Thursday, April 14, 2016

Unity Farm Journal - Third Week of April 2016

The Spring of 2016 continues to be highly volatile with hot, cold, snow/ice, and wind alternating, sometimes on the same day.    The wet/heavy snow combined with 40mph winds caused one of our large poplars to fall.  Although I do most of the forestry work at Unity Farm, I draw the line at activities that are likely to kill me.   Freeing a fallen 5 ton popular that is caught on a nearby tree qualifies as a true �widow maker�.   Next week a local tree company will use a crane to fix the problem.  At the same time they will cut down two old dead cedars that are about to fall on power lines.   I also draw the line on electrocution.


Last weekend I finished building 15 �biological test beds�.    I divided the forest into a grid of 15 sectors and placed a raised bed surrounded by a deer fence in each sector.   I added compost/peat/perlite/greensand/kelp meal/rock phosphate to each bed and planted 100 ginseng seeds per bed.   The intent is to discover what microclimates of sun/shade, heat/cold, wetness/dryness create the best growth.   Once we figure it out, we�ll expand our woodland cultivation efforts.



Our Spring mushroom flushes are in full swing and we�re delivering Shiitake to local markets.  There is a real demand for gourmet mushrooms - they are an essential part of our business plan.

Speaking of business planning, I�m finishing up the final paper for my University of Massachusetts Farm Marketing course.     My paper will begin with a summary of my meetings with potential customers - local wholesalers and restaurants.   I�ve completed those meetings and have insight into what products are in demand and how much I can charge for them.

That knowledge has enabled me to refine my business plan and understand potential income/expenses.

The end result is that there are a few structural reasons our farm will need a creative approach to sustainability.    We are vegans and have 150 animals, all rescued from suboptimal situations.    We will not eat/sell any of our animals so we�ll have a $10,000 annual animal expense with little income from them.  As I�ll present in my paper, our accountant recommends creating a 501 c(3) non-profit farm sanctuary so that all animal related expenses will be charitable contributions taken from pre-tax income.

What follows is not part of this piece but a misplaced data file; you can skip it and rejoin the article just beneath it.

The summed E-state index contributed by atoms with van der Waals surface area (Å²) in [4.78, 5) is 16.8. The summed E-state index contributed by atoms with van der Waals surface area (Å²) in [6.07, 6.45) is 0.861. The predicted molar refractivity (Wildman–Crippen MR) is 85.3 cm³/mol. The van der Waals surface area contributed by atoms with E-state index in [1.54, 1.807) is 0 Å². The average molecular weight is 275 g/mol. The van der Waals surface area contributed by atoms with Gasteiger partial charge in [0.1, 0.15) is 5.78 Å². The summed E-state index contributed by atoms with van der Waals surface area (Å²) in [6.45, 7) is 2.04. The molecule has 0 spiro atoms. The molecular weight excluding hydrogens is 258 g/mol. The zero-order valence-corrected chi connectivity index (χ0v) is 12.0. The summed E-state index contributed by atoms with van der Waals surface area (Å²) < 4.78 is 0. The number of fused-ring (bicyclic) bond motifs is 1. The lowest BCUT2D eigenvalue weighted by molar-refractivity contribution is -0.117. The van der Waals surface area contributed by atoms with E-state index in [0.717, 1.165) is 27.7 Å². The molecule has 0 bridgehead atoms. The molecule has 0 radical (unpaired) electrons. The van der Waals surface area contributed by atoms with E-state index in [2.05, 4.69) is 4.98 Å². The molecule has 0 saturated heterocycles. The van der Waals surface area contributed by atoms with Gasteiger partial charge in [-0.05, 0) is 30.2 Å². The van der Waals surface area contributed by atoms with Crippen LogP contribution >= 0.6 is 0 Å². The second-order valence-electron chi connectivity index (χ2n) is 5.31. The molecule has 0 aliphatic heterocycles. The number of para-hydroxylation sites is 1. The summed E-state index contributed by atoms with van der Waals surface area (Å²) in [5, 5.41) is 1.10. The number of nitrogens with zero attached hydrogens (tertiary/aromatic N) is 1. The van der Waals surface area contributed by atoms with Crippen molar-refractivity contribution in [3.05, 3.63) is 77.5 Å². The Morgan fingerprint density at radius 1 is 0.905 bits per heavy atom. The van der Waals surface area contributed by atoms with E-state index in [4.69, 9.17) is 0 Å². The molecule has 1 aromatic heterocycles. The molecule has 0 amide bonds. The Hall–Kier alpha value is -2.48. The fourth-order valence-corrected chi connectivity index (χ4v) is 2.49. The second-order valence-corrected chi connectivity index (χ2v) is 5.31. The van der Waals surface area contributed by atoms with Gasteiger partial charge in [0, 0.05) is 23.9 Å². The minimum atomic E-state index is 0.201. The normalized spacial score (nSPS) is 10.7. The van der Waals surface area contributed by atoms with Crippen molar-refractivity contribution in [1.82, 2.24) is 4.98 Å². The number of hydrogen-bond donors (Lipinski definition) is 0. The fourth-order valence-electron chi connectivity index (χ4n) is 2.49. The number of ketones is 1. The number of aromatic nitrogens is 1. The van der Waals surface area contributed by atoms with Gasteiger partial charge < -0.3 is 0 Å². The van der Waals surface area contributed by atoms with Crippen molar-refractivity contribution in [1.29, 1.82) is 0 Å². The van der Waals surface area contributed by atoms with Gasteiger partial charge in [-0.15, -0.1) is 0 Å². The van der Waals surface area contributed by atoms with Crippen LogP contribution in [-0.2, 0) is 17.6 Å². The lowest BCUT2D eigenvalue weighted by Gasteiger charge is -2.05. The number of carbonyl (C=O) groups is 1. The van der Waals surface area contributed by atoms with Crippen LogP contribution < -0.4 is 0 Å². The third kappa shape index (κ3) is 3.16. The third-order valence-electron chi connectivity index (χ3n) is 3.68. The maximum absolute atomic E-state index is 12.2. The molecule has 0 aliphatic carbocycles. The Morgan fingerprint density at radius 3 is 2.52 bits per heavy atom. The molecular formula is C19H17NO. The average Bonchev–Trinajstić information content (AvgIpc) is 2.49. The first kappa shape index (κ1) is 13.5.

The combination of an educational mission/ecotourishm/charity plus sales of mushrooms, hard cider, and apples/berries is likely to be sustainable.

Just as we completed the process for becomming a federal/state licensed farmer winery, I�ll begin work on a non-profit farm sanctuary application.

Also, I�m working on our organic certification, starting with the mushrooms.  We use organic spawn on fresh oak logs harvested from a forest that has never been exposed to herbicides/pesticides.     Hopefully we�ll pass!

This weekend I�ll finish up the shade house in the summer pig paddock.   As some have told me, �when I die, I hope I�m reincarnated as one of the Unity Farm creatures�.   The irrigation goes back on line this weekend and I have a feeling there will be many broken heads to replace and pipes to repair after a challenging Winter with too much temperature variation.
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